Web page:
A woman in a doctor's coat with a stethoscope around her neck holding a blue clipboard under one arm and a graphic of a uterus in the other hand

Diagnosing Uterine Fibroids

A gloved hand performs a pelvic examination

Uterine fibroids are frequently found during a routine pelvic exam. Your doctor may feel irregularities in the shape of your uterus, suggesting the presence of fibroids. You may suspect the presence of uterine fibroids based on symptoms that you are experiencing.

You are not alone.

By age 50, nearly two-thirds of women experience uterine fibroids

Fibroids can be diagnosed using various tests such as²:

  • Ultrasound

    It uses soundwaves to create a picture of the uterus and other pelvic organs. A doctor or technician moves the ultrasound device over your abdomen (transabdominal) or places it inside your vagina (transvaginal) to get images of your pelvic organs including your uterus. An ultrasound is the most frequent test utilized to diagnose fibroids, however, it does not always provide a comprehensive picture the pictures or information needed of your uterus. More detailed tests are MRI and hysteroscopy.

  • Magnetic resonance imaging (MRI)

    This imaging test can show in more detail the size and location of fibroids, identify different types of tumors and help determine appropriate treatment options. We recommend MRI is recommended since it shows the fibroid as well as the blood supply to the fibroid. This more comprehensive imaging is important for surgical planning.

  • Hysteroscopy

    Uses a slender device (the hysteroscope) to see the inside of the uterus. It is inserted through the vagina and cervix (opening of the uterus). This allows your healthcare professional to see fibroids inside the uterine cavity.

  • Lab Tests

    If you have abnormal menstrual bleeding, your doctor may order other tests to investigate potential causes. These might include a complete blood count (CBC) to determine if you have anemia because of chronic blood loss and other blood tests to rule out bleeding disorders or thyroid problems.

Less frequently used imaging methods are:



This is a special X-ray test. It may detect abnormal changes in the size andshape of the uterus and fallopian tubes.



A test in which fluid is put into the uterus through the cervix. Ultrasonography is then used to show the inside of the uterus. The fluid provides a clear picture of the uterine lining.



Uses a slender device (the laparoscope) to help your health care professional see the inside of the abdomen. It is inserted through a small cut just below or through the navel.Fibroids on the outside of the uterus can be seen with the laparoscope.Imaging tests, such as magnetic resonance imaging and computed tomography scans, may be used but are rarely needed. Some of these tests may be used to track the growth of fibroids over time.

Menorrhagia + Anemia

Why am I passing clots?

Unfortunately, clots with fibroids is very common because fibroids can cause changes in the way that your blood vessels and clotting mechanisms work during your period. The causes of HMB in UF are not well known, abnormal development of the inner layer of your uterus called endometrium and altered clotting mechanisms may be a factor.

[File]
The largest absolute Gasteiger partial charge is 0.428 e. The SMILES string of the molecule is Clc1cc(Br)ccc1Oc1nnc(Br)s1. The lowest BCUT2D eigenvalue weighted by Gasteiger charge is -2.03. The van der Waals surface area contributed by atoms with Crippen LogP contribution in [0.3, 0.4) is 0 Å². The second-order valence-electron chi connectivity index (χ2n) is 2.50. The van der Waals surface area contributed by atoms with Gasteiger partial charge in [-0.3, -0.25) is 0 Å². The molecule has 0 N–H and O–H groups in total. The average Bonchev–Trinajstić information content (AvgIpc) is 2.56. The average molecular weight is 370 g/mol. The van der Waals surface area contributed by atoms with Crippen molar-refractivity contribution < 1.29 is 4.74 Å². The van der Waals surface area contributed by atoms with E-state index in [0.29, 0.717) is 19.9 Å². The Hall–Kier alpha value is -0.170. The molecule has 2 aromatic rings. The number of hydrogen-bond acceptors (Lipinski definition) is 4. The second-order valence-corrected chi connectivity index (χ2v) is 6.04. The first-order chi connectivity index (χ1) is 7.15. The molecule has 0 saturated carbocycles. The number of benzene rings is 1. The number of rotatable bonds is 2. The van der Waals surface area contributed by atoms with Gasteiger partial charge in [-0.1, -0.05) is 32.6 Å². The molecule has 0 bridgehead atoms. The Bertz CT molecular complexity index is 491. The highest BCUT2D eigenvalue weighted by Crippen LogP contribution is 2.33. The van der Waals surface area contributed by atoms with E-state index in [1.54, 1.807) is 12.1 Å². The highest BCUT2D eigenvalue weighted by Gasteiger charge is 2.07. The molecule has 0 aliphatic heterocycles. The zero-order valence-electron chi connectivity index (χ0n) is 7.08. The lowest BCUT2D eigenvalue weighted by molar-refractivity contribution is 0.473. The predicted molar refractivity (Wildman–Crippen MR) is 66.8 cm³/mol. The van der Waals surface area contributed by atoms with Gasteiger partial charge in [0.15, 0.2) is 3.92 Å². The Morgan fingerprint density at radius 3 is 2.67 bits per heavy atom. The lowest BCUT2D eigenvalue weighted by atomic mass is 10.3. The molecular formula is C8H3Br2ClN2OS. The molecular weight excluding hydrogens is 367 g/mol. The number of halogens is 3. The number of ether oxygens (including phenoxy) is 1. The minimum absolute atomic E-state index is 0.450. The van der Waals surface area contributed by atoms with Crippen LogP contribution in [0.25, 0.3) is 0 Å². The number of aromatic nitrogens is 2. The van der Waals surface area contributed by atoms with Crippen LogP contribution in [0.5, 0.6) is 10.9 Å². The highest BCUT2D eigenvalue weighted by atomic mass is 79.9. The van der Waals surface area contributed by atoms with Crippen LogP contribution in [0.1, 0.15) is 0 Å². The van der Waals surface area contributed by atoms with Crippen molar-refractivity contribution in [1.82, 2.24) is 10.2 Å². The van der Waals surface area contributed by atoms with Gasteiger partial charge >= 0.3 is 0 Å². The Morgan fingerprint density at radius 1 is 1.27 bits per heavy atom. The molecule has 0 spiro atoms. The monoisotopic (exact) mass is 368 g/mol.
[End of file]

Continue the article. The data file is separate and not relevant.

Learn more. Are there risk factors?

Some women have specific genes that may predispose them, and their families, to fibroids; and lifestyle and reproductive factors influence fibroids. Some fibroids grow with time and others shrink. Fibroids can also have growth spurts where they grow quickly over a short period of time.

What happens next?

Don’t wait to seek treatment because symptoms could get worse.

What questions should I ask my doctor?

  • How many fibroids do I have?
  • What size is my fibroid(s)?
  • Where is my fibroid(s) located (outer surface, inner surface, or in the wall of the uterus)?
  • Can I expect the fibroid(s) to grow larger?
  • How rapidly have they grown (if they were known about already)?
  • How will I know if the fibroid(s) is growing larger?
  • What problems can the fibroid(s) cause?
  • What tests or imaging studies are best for keeping track of the growth of my fibroids?
  • What are my treatment options if my fibroid(s) becomes a problem?
  • What fibroid surgery options do you specialize in?
  • May I speak with a patient who has had the same surgery that you are recommending for me?
  • What happens to fibroids when you get to menopause?
  • A second opinion is always a good idea if your doctor has not answered your questions completely or does not seem to be meeting your needs.

What should my doctor ask me?

  • How are you feeling?
  • What symptoms are most troublesome?
  • Can you rank your goals for treatment? Ex: eliminate pain, stop heavy menstrual bleeding, relief from pain during intercourse, desire to conceive.

You are not alone

By age 50, nearly two-thirds of women experience uterine fibroids¹

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